One often hears the lazy argument that “Religion” is responsible for Man’s wars, the assumption being that if we got rid of religion all would be peace and harmony. Presumably then, if all men abandoned the notion that they are spirits inhabiting a material body and conceived of themselves as mere animals fashioned by chance from mud our troubles would be over and we’d all be a lot happier. This is of course untrue and does not correspond with an observation of history, nor of present reality.
It also displays a degree of fogginess about what one means by the word “religion” Religions vary considerably. There are pantheisms (the belief in many gods) monotheisms (the belief in one God who created all) and religions that worship no gods at all, such as Buddhism or modern Scientology.
At the far end of the spectrum there are even religions that do not conceive man to be an immortal soul even while life is considered to be nevertheless spiritual in essence.
Some religions such as Christianity stress faith, while faith has no place at all in others -Scientology and Buddhism being cases in point.
One should note too, while one is discussing paradigms based on Faith, that materialism remains unable to produce conclusive evidence for its basic assumption. That spirituality does not exist is a matter of belief, not evidence. One can of course produce evidence that the material universe exists and one can establish and prove its laws but this is not proof that that the material universe is all there is. The assertion that the material universe is all there is is neither scientific nor logical and is actually a statement of faith.
Alright, so this vague undefined variable known as “religion” or “faith” is responsible for Man’s wars. Is it true?
Well, I can think of a few recent conflicts or humanitarian cataclysms whose driving force was anything but religious.
Hitler’s massacre of ethnic minorities, for instance: religions were often the victim of Nazi psychosis but they were not responsible for it. In fact it is now a matter of record that the drive behind Nazi mass slaughter came from German Psychiatry, the arch-champion of the man-is-mud hypothesis.
The drive behind the Russian revolution and the Stalinist slaughter that followed it was anything but religious, deriving again from the materialism of communism and psychiatry.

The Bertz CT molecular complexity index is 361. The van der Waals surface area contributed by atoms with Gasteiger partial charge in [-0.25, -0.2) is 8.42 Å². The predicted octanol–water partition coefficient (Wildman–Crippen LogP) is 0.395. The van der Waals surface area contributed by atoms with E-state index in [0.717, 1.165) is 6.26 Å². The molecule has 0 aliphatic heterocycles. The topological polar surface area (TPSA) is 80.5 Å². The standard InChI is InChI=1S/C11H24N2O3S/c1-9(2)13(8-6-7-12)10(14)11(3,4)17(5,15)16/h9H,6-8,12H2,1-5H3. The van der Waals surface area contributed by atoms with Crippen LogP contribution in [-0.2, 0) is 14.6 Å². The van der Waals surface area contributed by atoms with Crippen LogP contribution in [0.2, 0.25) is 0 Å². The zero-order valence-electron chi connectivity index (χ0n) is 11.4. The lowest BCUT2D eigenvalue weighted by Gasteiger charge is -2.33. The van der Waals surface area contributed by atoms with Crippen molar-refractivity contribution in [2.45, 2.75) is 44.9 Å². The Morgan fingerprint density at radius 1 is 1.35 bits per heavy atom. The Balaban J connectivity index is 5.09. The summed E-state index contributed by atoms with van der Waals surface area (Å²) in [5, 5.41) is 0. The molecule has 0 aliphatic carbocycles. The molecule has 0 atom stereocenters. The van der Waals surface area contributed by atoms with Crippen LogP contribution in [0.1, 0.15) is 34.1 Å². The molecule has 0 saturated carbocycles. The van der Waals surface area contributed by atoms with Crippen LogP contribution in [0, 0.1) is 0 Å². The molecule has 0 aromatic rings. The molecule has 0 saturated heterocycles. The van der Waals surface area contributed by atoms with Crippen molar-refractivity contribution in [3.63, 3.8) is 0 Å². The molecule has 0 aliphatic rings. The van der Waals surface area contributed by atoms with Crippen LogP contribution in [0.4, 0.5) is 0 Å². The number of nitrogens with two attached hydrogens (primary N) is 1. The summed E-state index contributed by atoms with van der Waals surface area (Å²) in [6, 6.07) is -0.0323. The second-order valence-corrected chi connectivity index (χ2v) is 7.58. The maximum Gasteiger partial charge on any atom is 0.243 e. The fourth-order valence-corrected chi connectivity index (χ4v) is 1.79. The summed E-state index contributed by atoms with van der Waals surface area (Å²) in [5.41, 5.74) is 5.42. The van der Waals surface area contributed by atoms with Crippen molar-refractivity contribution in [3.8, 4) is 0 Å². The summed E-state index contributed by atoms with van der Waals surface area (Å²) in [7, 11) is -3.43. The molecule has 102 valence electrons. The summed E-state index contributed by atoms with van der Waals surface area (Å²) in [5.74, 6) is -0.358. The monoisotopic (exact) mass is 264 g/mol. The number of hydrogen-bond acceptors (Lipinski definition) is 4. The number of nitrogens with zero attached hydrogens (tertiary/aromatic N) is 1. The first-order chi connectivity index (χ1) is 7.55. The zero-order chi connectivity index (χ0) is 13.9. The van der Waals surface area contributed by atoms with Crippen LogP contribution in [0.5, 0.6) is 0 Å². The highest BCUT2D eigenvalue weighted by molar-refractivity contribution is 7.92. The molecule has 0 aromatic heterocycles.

Ditto the civil war and ethnic cleansing in Yugoslavia. Ditto the ethnic cleansing in Kosovo, with materialistic psychiatry the hidden motivator again.
The Chinese invasion of Korea in1950 and the Korean War that followed also had little or nothing to do with religious issues. One had materialistic communist China on the one hand and the largely atheistic commercial imperialism of western nations on the other.
The US invasions of Afghanistan and Iraq were commerce-driven regardless of what justifications are concocted for it, while in the war in Vietnam religion figured neither in the motivation nor rhetoric of either side.
Not all war therefore is “caused” by “religion.” Religious groups are however often the victim or target of it but not exclusively and not always. There is no evidence that by “getting rid of religion” one would “get rid of war” any more than there is evidence that by outlawing atheism or abandoning commerce there would be peace on Earth.
Nor is there any evidence that an abandonment of spirituality would make society happier. On the contrary, our western society has become unhappier and more demoralized as it has become materialistic. You will probably find that the epidemic spread of drug abuse and crime on the one hand and the decline in man’s spirituality and even his sense of right and wrong follow commensurate curves. In the midst of material abundance, which theoretically should have made Man happier, we live out our days in an increasingly miserable Gomorrah of lost souls.
Of course “religion” is a factor in the war in the Middle East and in justifications for their crimes asserted by terrorist groups. And religion has been a factor in many a human conflict. It is true too that religious societies have not necessarily been happy ones either.
In fact, a look at human history tells one that whether spiritual in outlook or materialistic in outlook, Man tends to have a hard time. From this one can conclude that humanity is still evolving its social forms and does not yet have all the answers. This is no reason to get apathetic about the whole thing and to abandon the effort to reason in favour of generalized, unworkable slogans. Indeed, we have every incentive to go on trying to get better at these things called society and civilization, if only through a sense of responsibility to our children who will inherit whatever dog’s breakfast we bequeath them.
Part of getting better at managing human affairs is dropping the habit of buying into broad, untrue, generalities such as “religion is the cause of war” or some such nonsense, looking it over more carefully and seeing if we can get a bit closer to the truth, a bit more accurate about what exactly is getting us into trouble.
Perhaps, if we do, we might grow up a bit and as a species begin carrying ourselves with more dignity and less floundering slapstick and we might perchance knock off the habit of following every psycho who seeks to persuade us to burn the skin off the children of people we have never met.
I will continue this effort to apply reason to the matter of religion and war in the next essay in this series.